melita66: (maiko)
Yes, I'm still reading the Anita Blake series, although the previous book just about hit my squick/bored buttons. This book, Kiss the Dead, was a refreshing change as it focused more on her work with RPIT (the local police force that deals with paranormal crimes). There wasn't a sex scene until about halfway through the book! And then they seemed minor, and um, boring. Also not too much angst. The angst was mainly about the newest werelion to join who's still a teenager. She does find a new side effect of the ardeur, but it was mainly under control.
melita66: (ship)
I was very happy that The Siren Depths by Martha Wells was released early. It's the third book in the Raksura series which began with The Cloud Roads. The Raksura are a nonhuman race that lives on the Three Worlds (air, water, land, I believe). The main character is Moon, an Aeriat of the Raksura. Raksura are two races, Aeriat and Arbora. The Aeriat have two forms, one more human-looking and the other is scaled and winged. Moon spent most of his life wandering the Three Worlds after his 'mother', a warrior Aeriat, was killed. It turned out that she had rescued him and several Arbora from a disaster that befell their colony. In The Cloud Roads, he is found by an elder Raksura, Stone, who takes him to a small, struggling colony called Indigo Cloud. He's taken by a queen of the colony, Jade, as her first consort (a special type of Aeriat.

Consorts are normally coddled and protected until they become old enough and powerful enough to do what they want. Because of Moon's upbringing, he's much more independent. This makes a lot of trouble for him as he doesn't respond as anyone else expects. In this book, a neighboring colony's queen believes she recognizes which colony and bloodline he's from and contacts that colony without his knowledge. They show up, wanting him back, which is considered proper as Jade didn't negotiate with his birth colony, even though they weren't sure what it was. Once there, they get involved with more Fell (another race that looks somewhat like Raksura but prey on humanoid species). There's a nice wrap-up which settles Moon's future and reveals quite a bit of information about the Fell and what they were so interested in Moon and the other Raksura--why they were capturing them rather than just eating them.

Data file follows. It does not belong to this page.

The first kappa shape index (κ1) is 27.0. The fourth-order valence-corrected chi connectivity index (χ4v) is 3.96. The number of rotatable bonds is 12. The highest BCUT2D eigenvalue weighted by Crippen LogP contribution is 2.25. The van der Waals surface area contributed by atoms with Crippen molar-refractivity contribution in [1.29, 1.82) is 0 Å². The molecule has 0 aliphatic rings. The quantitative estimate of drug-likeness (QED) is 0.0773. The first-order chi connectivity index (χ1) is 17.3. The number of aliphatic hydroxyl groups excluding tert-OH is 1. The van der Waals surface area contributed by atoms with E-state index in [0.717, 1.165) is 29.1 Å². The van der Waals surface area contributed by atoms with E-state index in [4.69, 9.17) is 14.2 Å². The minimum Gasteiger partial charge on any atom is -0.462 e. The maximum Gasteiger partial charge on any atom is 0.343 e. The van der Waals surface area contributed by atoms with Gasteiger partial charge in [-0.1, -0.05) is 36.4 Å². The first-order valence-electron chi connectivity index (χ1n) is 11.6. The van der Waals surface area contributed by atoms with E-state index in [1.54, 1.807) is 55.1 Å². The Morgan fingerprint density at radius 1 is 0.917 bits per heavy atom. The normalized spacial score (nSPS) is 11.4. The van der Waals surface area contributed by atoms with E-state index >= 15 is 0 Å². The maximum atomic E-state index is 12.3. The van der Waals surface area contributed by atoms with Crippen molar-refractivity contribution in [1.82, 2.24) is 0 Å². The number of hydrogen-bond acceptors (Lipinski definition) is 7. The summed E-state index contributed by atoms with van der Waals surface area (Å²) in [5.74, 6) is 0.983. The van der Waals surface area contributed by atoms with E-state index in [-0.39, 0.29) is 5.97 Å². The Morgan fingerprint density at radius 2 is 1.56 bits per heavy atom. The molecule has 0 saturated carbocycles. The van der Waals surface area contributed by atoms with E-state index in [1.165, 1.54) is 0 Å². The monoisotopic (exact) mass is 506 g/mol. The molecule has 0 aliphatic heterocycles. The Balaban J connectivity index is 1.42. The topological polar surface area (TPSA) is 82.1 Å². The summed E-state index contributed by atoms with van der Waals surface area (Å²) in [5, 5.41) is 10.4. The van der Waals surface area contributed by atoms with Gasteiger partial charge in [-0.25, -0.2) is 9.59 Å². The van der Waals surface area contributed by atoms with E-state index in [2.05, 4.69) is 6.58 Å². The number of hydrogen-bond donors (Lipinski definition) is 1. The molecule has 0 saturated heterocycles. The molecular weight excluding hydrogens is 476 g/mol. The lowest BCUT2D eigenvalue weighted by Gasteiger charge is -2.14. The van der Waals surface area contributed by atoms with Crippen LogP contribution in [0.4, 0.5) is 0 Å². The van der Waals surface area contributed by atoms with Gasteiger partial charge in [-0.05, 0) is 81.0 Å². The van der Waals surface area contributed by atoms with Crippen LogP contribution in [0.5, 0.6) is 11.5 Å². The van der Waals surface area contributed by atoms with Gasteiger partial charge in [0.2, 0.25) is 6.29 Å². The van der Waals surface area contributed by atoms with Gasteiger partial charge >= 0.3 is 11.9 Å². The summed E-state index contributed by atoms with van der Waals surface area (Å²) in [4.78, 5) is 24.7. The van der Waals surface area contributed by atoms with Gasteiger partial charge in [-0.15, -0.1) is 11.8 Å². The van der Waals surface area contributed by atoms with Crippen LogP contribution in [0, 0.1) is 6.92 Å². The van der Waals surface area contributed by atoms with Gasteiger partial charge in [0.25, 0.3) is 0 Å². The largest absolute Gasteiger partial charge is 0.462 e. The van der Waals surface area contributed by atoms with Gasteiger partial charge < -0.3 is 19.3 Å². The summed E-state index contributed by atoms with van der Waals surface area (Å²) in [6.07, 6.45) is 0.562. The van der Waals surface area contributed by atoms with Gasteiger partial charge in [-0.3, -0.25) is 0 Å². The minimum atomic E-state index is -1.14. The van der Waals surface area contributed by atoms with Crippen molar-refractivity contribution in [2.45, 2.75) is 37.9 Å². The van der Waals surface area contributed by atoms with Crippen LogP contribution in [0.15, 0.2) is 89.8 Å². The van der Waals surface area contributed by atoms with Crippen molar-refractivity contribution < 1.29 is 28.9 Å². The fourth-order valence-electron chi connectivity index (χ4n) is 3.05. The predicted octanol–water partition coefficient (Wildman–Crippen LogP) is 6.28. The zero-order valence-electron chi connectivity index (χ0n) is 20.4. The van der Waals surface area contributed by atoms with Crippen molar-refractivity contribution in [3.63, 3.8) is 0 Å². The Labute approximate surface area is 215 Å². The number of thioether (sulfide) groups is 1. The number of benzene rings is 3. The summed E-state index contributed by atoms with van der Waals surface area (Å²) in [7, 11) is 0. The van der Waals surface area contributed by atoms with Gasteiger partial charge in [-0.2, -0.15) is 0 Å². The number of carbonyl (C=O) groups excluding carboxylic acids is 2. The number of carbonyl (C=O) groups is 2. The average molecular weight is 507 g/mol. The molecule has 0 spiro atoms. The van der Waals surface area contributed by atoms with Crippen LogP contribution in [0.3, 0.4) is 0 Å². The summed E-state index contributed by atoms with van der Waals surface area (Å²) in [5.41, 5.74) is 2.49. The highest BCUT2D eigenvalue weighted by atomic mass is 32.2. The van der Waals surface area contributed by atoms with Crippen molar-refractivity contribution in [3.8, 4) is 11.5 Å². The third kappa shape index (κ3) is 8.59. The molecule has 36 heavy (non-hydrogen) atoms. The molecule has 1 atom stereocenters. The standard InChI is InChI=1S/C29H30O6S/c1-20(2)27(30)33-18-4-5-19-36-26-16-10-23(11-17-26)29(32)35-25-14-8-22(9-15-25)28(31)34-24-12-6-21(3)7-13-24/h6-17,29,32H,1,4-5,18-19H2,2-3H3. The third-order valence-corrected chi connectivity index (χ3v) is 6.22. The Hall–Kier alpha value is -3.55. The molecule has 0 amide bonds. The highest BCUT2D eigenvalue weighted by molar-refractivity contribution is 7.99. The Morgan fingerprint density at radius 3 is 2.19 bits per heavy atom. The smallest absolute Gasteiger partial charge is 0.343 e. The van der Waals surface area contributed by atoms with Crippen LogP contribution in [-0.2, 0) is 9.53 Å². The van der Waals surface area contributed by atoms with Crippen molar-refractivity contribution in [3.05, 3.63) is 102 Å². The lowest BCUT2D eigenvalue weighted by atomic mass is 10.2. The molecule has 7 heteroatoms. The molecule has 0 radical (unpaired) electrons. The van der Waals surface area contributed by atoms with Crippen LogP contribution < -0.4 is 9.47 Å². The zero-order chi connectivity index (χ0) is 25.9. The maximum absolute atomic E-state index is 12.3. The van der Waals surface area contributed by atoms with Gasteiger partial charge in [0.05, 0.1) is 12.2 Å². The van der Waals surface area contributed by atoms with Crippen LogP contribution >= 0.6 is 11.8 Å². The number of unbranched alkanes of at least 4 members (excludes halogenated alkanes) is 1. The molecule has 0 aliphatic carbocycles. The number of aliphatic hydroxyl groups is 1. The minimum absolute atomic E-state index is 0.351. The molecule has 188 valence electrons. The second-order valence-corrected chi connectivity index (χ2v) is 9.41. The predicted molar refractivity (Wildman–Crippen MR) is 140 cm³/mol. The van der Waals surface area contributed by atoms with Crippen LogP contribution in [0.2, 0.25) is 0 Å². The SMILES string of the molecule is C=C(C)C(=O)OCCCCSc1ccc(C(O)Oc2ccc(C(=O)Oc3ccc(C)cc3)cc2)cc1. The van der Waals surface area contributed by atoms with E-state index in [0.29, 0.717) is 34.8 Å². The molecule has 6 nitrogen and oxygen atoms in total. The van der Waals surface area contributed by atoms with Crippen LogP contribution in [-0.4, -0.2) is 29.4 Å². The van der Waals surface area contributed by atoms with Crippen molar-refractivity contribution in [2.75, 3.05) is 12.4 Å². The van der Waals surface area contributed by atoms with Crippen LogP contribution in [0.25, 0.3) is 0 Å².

If you like nicely complex characters and a twisty plot set in an interesting alien world with plenty of different races, I highly recommend these books. Wells has sold a set of short stories about the Raksura, and I look forward to reading more.
melita66: (maiko)
So I managed to finish two books within the last few weeks. I stayed up late a few nights for both and I definitely feel it. I kept lying down today while "playing" with one of the babies.